A policy of the Journal entitled “Specific Inappropriate Acts in the Publication Process” describes the Journal’s policies regarding ethical practices, which apply to all submitted articles, whether accepted for publication or not. Authors must review this document prior to submission.
If a report by any or all of the same author(s) has previously been published or is currently under preparation that deals with the same subjects, animals, or laboratory experiments, and deals with a similar subject as the submitted manuscript, the author(s) are to inform the editors in a cover letter about the similarities and differences of the reports. The editors may request that you upload such reports before further review. This requirement also applies to manuscripts in which subjects, animals, laboratory experiments, or data have been added to those reported previously. Please ensure that the final manuscript includes references for pertinent articles published prior to the publication of the AJOG paper.Submission of an article implies that the work described has not been published previously (except in the form of an abstract or as part of a published lecture or academic thesis or as an electronic preprint, see http://www.elsevier.com/postingpolicy), that it is not under consideration for publication elsewhere, that its publication is approved by all authors and tacitly or explicitly by the responsible authorities where the work was carried out, and that, if accepted, it will not be published elsewhere including electronically in the same form, in English or in any other language, without the written consent of the copyright-holder.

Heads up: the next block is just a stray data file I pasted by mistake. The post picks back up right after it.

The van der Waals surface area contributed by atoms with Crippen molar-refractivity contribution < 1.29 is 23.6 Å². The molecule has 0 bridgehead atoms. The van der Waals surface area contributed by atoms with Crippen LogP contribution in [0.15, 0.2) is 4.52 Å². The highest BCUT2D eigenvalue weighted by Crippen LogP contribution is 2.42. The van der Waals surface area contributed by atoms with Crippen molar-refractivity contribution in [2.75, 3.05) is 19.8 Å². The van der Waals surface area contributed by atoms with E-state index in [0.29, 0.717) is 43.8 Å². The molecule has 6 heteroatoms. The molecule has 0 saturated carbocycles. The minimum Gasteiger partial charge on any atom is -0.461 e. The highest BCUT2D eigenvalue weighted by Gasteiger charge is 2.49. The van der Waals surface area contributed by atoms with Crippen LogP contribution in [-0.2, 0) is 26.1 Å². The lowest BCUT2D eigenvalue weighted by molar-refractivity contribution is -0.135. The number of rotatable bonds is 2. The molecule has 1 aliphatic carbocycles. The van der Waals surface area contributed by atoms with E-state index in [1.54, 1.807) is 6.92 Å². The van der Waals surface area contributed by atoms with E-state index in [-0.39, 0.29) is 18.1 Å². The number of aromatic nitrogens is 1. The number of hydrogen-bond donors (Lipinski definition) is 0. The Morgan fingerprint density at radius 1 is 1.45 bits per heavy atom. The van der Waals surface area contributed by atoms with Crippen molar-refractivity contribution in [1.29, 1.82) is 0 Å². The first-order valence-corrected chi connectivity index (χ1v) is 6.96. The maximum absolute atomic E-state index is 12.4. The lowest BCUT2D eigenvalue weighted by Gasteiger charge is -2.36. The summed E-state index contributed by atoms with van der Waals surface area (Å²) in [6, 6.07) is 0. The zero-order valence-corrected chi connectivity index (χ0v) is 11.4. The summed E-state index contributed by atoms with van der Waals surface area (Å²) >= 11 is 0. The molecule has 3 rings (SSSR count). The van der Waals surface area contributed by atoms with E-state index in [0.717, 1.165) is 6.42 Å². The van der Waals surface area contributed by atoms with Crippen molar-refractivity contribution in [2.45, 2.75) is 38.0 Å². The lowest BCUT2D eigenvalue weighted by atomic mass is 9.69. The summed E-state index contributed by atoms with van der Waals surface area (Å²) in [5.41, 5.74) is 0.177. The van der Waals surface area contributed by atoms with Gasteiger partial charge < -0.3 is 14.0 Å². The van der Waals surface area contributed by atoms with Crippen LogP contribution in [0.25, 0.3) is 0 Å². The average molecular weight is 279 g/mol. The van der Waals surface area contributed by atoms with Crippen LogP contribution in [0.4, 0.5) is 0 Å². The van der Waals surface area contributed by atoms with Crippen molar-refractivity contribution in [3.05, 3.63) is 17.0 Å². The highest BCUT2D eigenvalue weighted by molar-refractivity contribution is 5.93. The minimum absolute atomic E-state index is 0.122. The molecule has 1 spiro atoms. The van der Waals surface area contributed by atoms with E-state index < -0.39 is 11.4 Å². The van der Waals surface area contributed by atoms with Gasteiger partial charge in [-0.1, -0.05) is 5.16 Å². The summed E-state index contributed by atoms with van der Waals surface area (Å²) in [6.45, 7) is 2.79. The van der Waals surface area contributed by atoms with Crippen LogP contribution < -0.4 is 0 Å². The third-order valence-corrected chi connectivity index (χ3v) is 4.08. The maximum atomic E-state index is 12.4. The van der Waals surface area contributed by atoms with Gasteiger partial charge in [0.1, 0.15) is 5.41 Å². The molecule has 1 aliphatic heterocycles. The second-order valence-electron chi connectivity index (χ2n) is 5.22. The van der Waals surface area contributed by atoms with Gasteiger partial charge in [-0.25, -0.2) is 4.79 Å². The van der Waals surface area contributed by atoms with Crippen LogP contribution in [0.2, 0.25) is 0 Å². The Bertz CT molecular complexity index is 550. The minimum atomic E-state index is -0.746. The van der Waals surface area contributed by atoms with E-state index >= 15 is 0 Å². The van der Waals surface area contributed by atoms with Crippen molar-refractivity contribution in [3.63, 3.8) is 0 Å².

All submissions are subject to review with iThenticate Professional Plagiarism Prevention. http://www.ithenticate.com.Human and nonhuman experimentation
Authors must follow the ethical standards for human experimentation established in the Declaration of Helsinki (World Medical Association Declaration of Helsinki: recommendations guiding physicians in biomedical research involving human subjects. JAMA 1997;277:925-6). The editors assume that a manuscript emanating from an institution is submitted with the approval of the requisite authority. The authors of reports of human experimentation that require local institutional approval must have obtained this approval before the experiment was started; upon request of the Journal editors, the author(s) must provide copies of the appropriate documentation. Institutional approval must be indicated in the Materials and Methods section of the submitted manuscript. If the study is exempt from Institutional Review Board approval, an explanation must be provided under Materials and Methods.